Together, reptiles and amphibians are called “herps.” They rely on the environment around them–the sun, water, or ground–to generate the heat they need to survive. With a continuous supply of warmth and water, the majority of the Earth’s herp species live in the tropics. All are habitat specialists, with unique adaptations for avoiding predators and acquiring food.
Depending on their habitat, tropical herps eat a variety of terrestrial and aquatic insects, animals, and plants. Sunshine, warm temperatures, and an abundance of rainfall contribute to a wealth of available food. Constant access to food allows them to reach a much larger size than species living in cool climates.
From deserts to forests to saltwater coasts, tropical herps live in a variety of habitats. They can be found along river banks, near oceans, on the forest floor, underground, or high in the canopy. Reptile habitats can change significantly from one species to the next. For most amphibians, life starts in water.
We also found for you Kalamata Olives.
A warm climate allows tropical herps to spend less time maintaining body temperature and more time eating, breeding, and producing young. To dodge predators, escape searing daytime heat, and conserve water, many herps are nocturnal (active at night). Diurnal herps (those active during the day) protect themselves using color, camouflage, and even poison.
Many tropical reptiles and amphibians are currently endangered or threatened. Tropical habitats are dwindling at alarming rates, and global climate change is altering habitats, breeding seasons, and affecting the entire food chain for many species. Because each species has adapted to fill a specialized niche, disappearing habitats seriously threaten the stability of some populations.
Central America & Caribbean
Desert Island River, Lake, Wetland Tropical Forest
Indian Star Tortoise
Asian Forest Tortoise
Henkel’s leaf-tailed Gecko
Of the 6, 000 known species of amphibians in the world, about half may disappear within the next 50 years. Imagine if the world was to lose half of its birds, half of its mammals, or half of its fish……the loss of amphibians is unprecedented. This represents the most extreme loss of species since the dinosaurs.
Ecosystem Health: Amphibians play critical roles in ecosystems, often serving as the base of a food chain.
Agriculture: They perform invertebrate pest control important to agriculture.
Medicine: Some species have been found to produce substances that may provide medical cures for humans.
Indicators: Amphibians are like canaries in a coal mine, warning us of dangers that may threaten us.
Why Are They Disappearing?
Loss of Habitat: As habitats disappear around the world, so, too, do the animals that live in them.
Disease: The most immediate threat to many amphibian species is a fungus that’s moving quickly around the world. The deadly effects of the Chytrid fungus may be increased by the remaining causes.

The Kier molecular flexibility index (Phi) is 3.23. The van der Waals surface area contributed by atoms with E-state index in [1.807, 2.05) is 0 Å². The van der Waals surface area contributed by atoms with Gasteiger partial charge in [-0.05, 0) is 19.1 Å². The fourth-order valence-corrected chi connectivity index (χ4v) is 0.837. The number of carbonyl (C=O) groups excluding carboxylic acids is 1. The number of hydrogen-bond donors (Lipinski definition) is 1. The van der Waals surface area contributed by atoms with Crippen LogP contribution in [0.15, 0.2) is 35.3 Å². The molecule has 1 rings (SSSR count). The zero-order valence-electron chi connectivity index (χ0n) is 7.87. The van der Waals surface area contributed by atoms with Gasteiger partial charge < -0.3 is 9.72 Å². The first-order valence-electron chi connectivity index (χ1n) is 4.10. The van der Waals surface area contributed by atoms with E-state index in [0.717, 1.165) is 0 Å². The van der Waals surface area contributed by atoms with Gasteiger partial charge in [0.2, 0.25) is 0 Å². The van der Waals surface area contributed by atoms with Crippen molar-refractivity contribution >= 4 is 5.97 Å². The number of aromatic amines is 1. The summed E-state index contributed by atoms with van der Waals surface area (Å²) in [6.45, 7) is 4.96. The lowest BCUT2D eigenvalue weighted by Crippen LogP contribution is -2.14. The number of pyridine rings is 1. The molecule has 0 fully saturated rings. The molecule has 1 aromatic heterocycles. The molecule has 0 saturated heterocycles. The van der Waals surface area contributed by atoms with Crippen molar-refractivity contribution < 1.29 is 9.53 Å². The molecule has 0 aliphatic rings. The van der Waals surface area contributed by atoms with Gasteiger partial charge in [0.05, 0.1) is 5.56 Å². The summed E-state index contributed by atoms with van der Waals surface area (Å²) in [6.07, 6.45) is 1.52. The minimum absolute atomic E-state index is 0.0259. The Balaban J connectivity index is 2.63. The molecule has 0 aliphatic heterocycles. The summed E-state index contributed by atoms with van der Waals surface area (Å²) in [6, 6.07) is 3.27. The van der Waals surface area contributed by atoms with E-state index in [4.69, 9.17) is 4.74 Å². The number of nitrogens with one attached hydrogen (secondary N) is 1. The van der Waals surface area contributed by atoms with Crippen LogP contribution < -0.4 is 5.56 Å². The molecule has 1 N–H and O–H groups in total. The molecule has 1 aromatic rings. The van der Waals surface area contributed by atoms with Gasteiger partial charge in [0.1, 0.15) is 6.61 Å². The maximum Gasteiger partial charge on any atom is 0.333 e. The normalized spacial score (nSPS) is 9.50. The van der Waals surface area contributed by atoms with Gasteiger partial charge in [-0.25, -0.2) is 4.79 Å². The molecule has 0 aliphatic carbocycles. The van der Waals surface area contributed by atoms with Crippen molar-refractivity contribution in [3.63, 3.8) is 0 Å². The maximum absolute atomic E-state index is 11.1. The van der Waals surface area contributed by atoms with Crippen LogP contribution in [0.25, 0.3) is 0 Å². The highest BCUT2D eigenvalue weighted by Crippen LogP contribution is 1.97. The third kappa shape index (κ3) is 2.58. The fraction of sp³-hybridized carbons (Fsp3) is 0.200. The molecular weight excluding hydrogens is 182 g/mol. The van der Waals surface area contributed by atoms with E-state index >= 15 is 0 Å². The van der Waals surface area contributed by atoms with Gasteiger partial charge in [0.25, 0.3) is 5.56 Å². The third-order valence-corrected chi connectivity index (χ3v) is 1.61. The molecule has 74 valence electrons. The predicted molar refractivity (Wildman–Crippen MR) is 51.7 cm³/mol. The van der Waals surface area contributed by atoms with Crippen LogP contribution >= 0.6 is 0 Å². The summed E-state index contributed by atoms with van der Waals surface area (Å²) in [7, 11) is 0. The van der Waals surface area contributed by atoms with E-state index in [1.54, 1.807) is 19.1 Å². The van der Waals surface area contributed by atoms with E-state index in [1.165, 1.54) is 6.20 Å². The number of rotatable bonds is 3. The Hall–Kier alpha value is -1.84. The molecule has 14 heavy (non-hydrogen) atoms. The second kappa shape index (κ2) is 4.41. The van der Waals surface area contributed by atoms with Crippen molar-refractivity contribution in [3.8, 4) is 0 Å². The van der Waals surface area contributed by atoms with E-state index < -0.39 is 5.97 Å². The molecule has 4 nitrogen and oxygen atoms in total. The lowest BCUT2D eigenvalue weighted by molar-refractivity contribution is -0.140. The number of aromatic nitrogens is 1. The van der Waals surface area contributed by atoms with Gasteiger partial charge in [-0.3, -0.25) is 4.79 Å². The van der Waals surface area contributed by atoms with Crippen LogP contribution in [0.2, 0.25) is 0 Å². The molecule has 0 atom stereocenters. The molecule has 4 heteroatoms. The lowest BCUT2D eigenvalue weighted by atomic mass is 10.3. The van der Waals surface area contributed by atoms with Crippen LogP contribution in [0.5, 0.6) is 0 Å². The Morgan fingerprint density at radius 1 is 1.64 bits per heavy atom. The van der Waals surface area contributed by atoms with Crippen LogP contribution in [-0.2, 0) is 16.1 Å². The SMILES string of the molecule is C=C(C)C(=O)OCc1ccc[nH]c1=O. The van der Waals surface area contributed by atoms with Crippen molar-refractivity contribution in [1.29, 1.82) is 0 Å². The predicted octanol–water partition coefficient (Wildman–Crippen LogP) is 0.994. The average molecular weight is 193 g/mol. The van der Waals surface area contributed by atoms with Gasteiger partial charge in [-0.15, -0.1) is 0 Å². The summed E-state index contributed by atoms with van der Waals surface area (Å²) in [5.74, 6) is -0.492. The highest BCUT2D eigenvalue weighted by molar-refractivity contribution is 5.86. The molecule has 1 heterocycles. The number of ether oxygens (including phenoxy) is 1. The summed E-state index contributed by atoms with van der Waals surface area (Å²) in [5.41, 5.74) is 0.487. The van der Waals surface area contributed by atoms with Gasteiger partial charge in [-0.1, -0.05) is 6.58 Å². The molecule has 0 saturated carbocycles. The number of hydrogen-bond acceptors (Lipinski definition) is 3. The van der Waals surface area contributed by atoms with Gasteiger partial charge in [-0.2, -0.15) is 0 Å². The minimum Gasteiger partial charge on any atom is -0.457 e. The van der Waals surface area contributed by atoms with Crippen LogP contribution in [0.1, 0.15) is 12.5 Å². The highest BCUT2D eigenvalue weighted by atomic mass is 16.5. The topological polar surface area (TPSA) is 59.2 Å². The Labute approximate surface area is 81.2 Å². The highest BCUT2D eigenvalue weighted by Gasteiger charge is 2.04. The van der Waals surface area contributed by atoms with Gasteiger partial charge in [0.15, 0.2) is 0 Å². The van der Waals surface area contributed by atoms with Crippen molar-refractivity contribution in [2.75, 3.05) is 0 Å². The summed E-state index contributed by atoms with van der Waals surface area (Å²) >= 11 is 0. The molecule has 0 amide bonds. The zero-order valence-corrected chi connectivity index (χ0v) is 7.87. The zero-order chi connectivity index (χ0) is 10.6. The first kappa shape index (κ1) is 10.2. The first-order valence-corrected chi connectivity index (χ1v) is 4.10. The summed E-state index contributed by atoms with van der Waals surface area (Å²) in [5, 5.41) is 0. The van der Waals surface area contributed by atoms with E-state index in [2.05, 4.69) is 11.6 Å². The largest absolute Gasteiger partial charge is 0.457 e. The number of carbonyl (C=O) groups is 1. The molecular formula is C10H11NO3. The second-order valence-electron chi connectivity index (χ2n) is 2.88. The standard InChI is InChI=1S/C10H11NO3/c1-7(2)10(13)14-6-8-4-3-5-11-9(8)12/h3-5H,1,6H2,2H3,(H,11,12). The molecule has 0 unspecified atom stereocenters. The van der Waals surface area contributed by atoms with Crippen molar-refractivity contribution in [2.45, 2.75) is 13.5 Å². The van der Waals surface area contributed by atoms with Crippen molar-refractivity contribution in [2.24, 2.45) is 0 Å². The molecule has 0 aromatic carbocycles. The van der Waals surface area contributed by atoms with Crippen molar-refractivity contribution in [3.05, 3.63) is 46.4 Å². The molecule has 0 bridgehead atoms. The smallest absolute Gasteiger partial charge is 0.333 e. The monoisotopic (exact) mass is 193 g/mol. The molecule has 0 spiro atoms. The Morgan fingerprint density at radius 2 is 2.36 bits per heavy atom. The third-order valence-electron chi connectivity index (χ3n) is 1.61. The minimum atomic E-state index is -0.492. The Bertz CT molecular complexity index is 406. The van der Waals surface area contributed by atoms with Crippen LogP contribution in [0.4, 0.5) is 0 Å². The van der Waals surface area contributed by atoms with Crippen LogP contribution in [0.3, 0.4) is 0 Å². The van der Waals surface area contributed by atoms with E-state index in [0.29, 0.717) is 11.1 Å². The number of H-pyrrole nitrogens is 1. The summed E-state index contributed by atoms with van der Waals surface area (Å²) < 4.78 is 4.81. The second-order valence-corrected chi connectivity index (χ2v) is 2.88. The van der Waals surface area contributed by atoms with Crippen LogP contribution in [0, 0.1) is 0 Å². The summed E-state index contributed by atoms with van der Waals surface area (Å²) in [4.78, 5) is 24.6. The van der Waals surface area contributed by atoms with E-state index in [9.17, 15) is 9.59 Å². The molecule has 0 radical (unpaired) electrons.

Climate Change: Even slight changes in temperature and humidity affect these small, cold-blooded creatures.
Pollution and pesticides: Here in Minnesota, certain pesticides have been shown to have an indirect link to deformed frogs. Over-collection for pets and food.
Things the Zoo’s Done/Doing
The Turtle Conservation Fund is an exciting new initiative created through the cooperative efforts of three major turtle conservation organizations: Conservation International, IUCN Turtle Survival Alliance, and IUCN Tortoise and Freshwater Turtle Specialist Group. The mission of the Turtle Conservation Fund is to ensure that no species of tortoise or freshwater turtle becomes extinct, and that sustainable and protected populations of each species continue to exist in the wild.
The components of the initiative include three main areas. The first is support and development of breeding colonies, both captive and wild. Second, the fund will help support conservation biology research including field surveys, data collection, reintroduction techniques, and genetic studies. Finally, the fund will support in-country education and training programs in veterinary and husbandry techniques and help with facility enhancement for zoos and rescue centers.
The Minnesota Zoo’s Ulysses S. Seal Conservation Grant Program has provided financial support to The Turtle Conservation Fund for its work toward preserving all tortoises and freshwater turtles in Southeast Asia. Staff champions for this project were Tropics Mammals Keeper, Karla Anderson and Tropics Bird Keeper, James Nelson.
Zoos across North America are working to conserve several tropical reptile and amphibian species through cooperative programs called Species Survival Plan (SSP) programs. One of the goals of these programs is to maintain genetically healthy populations of endangered and threatened herp species through managed breeding programs in zoos and aquariums. Currently, the Minnesota Zoo participates in SSP programs for the Radiated tortoise, Asian forest tortoise, and Komodo monitor.